Migration & Development in Central America: Perspectives for the Alliance for Prosperity

On January 13th the Inter-American Dialogue hosted a discussion on migration and development in Central America in light of the recent congressional funding approval of the Alliance for Prosperity. As a point of departure for the discussion, Manuel Orozco and Julia Yansura presented the main findings of their newly released book, Centroamérica en la mira: La migración en su relación con el desarrollo y las oportunidades para el cambio (Central America in Focus: The Relationship of Migration to Development and Opportunities for Change; See English summary report here.), the product of three years of fieldwork in the region. The presentation was followed by a panel discussion with Ambassador Francisco Altschul of Embassy of El Salvador, Armando Trull of WAMU, and Mark Lopes, United States Executive Director at the Inter-American Development Bank.

Manuel Orozco began by noting that violence and emigration in Central America have deep-rooted structural causes that pre-date the recent increase in media attention. Violence is nothing new in Central America, and has affected the region in various forms for the last five decades. Moreover, the region’s economic model, which is still based on the Washington Consensus of the early 1990s, is “unsustainable,” Orozco argued. This economic model capitalizes on unskilled, informal and poorly paid labor in the agricultural sector, leading to low productivity and a situation in which countries’ main “competitive advantage” is a cheap, informal workforce.  

[caption id="attachment_46056" align="alignright" width="500"]IMG_5323 Photo by Ben Raderstorf / Inter-American Dialogue[/caption]

While lack of economic opportunity and high levels of violence have caused millions of Central Americans to emigrate, migration is not taken as seriously as it needs to be, Orozco argued. Despite the large numbers of Central Americans leaving their home countries and the powerful economic impacts of their mobility, policy responses have lagged. 

Migration presents important economic opportunities for the region, Orozco noted, and should be taken into greater consideration for economic development plans. Remittances, while important on their own, can be further leveraged through financial inclusion and bankarization. The nostalgia trade is also an important area. Recent surveys show that migrants spend thousands of dollars a year on products from their home countries, creating markets for diverse, high-quality exports.  Concluding his remarks, Orozco called for a focus on developing human capital, strengthening the rule of law, and boosting innovation and investment.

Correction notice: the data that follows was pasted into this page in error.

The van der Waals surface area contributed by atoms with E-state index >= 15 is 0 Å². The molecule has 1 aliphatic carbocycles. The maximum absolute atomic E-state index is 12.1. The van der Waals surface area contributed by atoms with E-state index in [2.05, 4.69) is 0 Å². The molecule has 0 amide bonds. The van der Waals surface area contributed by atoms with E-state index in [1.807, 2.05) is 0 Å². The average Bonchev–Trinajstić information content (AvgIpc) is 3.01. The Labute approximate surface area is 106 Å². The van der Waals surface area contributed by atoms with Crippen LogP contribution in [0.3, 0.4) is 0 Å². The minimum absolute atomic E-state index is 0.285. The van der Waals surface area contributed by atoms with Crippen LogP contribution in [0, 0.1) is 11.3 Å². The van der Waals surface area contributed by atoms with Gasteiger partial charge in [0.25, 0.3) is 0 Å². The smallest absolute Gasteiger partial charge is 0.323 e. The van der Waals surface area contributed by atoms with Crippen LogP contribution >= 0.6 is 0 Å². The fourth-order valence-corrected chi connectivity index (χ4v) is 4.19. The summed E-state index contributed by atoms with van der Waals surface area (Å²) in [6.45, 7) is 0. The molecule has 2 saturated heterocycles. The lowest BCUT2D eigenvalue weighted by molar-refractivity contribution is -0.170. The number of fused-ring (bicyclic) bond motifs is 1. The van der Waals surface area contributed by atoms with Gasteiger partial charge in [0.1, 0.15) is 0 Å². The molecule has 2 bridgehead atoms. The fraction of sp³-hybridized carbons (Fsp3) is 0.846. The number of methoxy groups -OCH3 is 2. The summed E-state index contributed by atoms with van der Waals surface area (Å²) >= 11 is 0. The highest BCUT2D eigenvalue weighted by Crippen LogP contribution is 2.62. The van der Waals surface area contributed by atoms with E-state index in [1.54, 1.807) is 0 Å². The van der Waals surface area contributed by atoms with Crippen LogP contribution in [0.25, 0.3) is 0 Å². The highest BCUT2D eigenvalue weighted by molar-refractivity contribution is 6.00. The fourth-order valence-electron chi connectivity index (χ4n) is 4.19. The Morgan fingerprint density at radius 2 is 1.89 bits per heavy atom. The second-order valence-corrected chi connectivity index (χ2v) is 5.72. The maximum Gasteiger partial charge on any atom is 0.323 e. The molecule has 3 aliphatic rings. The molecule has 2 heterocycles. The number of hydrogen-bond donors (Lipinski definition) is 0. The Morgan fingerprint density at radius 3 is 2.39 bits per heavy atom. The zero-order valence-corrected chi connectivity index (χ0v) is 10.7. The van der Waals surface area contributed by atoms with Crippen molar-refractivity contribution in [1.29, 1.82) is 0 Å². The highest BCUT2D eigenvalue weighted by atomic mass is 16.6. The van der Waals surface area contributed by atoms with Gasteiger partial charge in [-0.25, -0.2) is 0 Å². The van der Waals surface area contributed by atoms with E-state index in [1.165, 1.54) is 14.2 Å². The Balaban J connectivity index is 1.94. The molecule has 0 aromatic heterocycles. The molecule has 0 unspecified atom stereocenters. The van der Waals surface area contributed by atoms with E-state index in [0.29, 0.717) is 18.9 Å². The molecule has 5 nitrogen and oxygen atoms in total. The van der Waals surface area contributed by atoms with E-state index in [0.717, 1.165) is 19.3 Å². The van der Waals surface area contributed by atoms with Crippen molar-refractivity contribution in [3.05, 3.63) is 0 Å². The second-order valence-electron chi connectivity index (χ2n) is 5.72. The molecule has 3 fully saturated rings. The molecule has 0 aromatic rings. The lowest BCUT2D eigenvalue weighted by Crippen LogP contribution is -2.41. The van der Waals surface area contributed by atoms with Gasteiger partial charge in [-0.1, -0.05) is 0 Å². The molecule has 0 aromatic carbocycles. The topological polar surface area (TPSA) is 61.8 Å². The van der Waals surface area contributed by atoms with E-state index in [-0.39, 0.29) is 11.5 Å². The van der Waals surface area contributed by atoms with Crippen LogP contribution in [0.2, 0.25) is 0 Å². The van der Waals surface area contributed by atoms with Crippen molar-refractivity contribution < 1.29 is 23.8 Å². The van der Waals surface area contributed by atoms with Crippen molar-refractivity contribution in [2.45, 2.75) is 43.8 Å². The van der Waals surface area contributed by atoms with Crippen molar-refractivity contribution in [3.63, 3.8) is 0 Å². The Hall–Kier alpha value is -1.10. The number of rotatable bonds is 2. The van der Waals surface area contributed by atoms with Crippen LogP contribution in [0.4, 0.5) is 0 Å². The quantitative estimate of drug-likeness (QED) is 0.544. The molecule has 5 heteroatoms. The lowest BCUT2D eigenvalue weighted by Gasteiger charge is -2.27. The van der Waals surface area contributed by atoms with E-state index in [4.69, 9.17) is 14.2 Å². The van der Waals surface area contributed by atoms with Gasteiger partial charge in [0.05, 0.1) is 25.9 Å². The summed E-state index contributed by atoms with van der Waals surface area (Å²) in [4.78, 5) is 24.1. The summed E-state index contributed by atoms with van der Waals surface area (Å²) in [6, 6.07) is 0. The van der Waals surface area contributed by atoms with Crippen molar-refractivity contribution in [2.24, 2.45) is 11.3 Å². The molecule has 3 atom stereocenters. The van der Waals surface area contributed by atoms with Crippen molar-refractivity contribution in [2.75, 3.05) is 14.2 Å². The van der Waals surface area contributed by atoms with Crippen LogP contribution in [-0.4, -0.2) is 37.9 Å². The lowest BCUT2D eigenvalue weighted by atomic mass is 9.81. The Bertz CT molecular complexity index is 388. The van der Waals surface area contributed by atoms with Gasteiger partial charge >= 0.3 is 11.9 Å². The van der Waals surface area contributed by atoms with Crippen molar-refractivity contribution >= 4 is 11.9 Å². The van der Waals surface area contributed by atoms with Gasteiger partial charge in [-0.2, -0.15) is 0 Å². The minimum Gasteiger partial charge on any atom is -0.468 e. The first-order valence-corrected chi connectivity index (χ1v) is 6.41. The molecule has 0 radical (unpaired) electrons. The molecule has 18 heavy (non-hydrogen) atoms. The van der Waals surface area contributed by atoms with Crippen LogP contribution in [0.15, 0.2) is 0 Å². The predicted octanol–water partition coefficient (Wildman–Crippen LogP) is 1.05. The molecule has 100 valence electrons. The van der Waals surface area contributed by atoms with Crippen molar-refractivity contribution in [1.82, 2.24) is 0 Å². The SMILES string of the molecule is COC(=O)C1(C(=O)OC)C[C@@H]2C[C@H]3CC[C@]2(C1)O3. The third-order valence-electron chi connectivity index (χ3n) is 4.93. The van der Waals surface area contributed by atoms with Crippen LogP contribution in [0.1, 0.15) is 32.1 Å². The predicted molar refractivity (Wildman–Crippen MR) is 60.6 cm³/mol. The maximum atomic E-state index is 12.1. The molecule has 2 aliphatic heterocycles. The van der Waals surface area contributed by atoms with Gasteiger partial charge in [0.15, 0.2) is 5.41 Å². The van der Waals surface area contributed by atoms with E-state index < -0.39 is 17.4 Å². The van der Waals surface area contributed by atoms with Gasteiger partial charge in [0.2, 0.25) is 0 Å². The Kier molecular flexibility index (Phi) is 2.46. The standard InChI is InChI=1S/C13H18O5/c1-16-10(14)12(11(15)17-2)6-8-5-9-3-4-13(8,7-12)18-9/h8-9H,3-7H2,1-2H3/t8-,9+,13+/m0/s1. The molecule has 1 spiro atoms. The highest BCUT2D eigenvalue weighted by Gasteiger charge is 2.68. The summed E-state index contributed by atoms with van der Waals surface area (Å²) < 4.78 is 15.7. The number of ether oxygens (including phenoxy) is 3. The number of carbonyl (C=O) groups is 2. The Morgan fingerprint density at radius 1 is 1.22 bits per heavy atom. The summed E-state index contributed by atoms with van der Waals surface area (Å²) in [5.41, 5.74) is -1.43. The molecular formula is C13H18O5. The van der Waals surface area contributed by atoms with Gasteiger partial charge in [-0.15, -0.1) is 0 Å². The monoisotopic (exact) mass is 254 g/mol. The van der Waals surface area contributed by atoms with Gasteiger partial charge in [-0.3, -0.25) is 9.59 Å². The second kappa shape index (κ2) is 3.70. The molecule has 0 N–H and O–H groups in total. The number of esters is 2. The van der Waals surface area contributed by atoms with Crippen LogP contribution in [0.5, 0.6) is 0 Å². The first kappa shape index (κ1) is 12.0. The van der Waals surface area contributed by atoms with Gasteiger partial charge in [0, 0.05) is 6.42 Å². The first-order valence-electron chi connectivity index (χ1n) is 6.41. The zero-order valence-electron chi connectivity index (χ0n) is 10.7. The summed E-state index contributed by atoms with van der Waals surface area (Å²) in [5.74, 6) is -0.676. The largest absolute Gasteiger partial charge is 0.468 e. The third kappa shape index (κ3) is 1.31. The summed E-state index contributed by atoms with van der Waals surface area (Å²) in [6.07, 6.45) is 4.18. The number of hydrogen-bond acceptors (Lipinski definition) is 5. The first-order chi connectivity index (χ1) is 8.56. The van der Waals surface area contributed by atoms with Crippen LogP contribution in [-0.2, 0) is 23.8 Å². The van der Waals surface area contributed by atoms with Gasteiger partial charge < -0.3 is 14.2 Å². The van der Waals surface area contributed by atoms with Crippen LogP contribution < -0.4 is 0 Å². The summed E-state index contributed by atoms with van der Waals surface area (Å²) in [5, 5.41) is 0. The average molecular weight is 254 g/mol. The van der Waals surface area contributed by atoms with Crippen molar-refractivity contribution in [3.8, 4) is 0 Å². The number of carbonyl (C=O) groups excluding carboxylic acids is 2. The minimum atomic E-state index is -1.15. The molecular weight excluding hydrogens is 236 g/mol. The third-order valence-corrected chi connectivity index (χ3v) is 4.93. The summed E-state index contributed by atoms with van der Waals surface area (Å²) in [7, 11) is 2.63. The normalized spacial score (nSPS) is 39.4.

Picking up on these themes, Ambassador Francisco Altschul recognized that the Alliance for Prosperity represents a fundamental shift because it not only focuses on security, but also addresses the economic development issues revealed in Orozco and Yansura’s new book, including human capital development. While the U.S. Congress recently approved US$ 750 million for the plan, the Ambassador noted that the three Northern Triangle countries have allocated significant funds from their national budgets to contribute, signaling a strong local commitment. 

Mark Lopes from the Inter-American Development Bank agreed, noting that despite the challenges, he is optimistic about the plan. He emphasized that the Alliance of Prosperity is a long term plan, and continuity, transparency and institutional memory will be essential for its success.  Lopes explained that most of the current leaders handling the plan will most likely not be present in 20 years, and therefore is important to keep a clear track of what is going on now in order to support future work.

Adding to the debate, Armando Trull presented a more critical take on the Alliance for Prosperity. Trull shared some of his recent findings from interviews in Central America and with Central American immigrants living in the Washington, DC metropolitan area. There is widespread distrust of public officials in Central America, particularly in light of recent corruption cases in the region, he pointed out. Therefore, one of the most important tasks ahead in the context of the Alliance for Prosperity is to ensure that funds will reach those who need them the most.  

The panel was subsequently opened to questions and comments.  There was lively discussion over the subject of development and solutions, including a debate over entrepreneurship and informal businesses and the significance of the Alliance for Prosperity vis a vis previous development strategies. Michael Shifter of the Inter-American Dialogue concluded the event, noting that countries in the region face tremendous challenges, and that commitment, persistence and transparency will be needed to find long-term solutions.

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